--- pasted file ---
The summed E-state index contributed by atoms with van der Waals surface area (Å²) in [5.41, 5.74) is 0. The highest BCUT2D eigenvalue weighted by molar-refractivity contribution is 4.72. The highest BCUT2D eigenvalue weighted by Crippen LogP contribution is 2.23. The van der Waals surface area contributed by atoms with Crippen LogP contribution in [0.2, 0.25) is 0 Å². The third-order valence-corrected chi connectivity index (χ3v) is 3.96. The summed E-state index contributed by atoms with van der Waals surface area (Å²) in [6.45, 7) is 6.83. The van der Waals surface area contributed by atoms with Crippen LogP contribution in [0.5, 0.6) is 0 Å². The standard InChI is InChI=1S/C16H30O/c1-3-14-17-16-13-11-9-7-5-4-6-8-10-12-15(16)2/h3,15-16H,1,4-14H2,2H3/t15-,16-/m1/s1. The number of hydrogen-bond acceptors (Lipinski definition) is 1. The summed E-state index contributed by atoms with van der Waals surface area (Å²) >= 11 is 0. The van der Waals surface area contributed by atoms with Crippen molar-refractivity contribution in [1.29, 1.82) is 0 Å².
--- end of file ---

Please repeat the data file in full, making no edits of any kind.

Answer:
The summed E-state index contributed by atoms with van der Waals surface area (Å²) in [5.41, 5.74) is 0. The highest BCUT2D eigenvalue weighted by molar-refractivity contribution is 4.72. The highest BCUT2D eigenvalue weighted by Crippen LogP contribution is 2.23. The van der Waals surface area contributed by atoms with Crippen LogP contribution in [0.2, 0.25) is 0 Å². The third-order valence-corrected chi connectivity index (χ3v) is 3.96. The summed E-state index contributed by atoms with van der Waals surface area (Å²) in [6.45, 7) is 6.83. The van der Waals surface area contributed by atoms with Crippen LogP contribution in [0.5, 0.6) is 0 Å². The standard InChI is InChI=1S/C16H30O/c1-3-14-17-16-13-11-9-7-5-4-6-8-10-12-15(16)2/h3,15-16H,1,4-14H2,2H3/t15-,16-/m1/s1. The number of hydrogen-bond acceptors (Lipinski definition) is 1. The summed E-state index contributed by atoms with van der Waals surface area (Å²) >= 11 is 0. The van der Waals surface area contributed by atoms with Crippen molar-refractivity contribution in [1.29, 1.82) is 0 Å².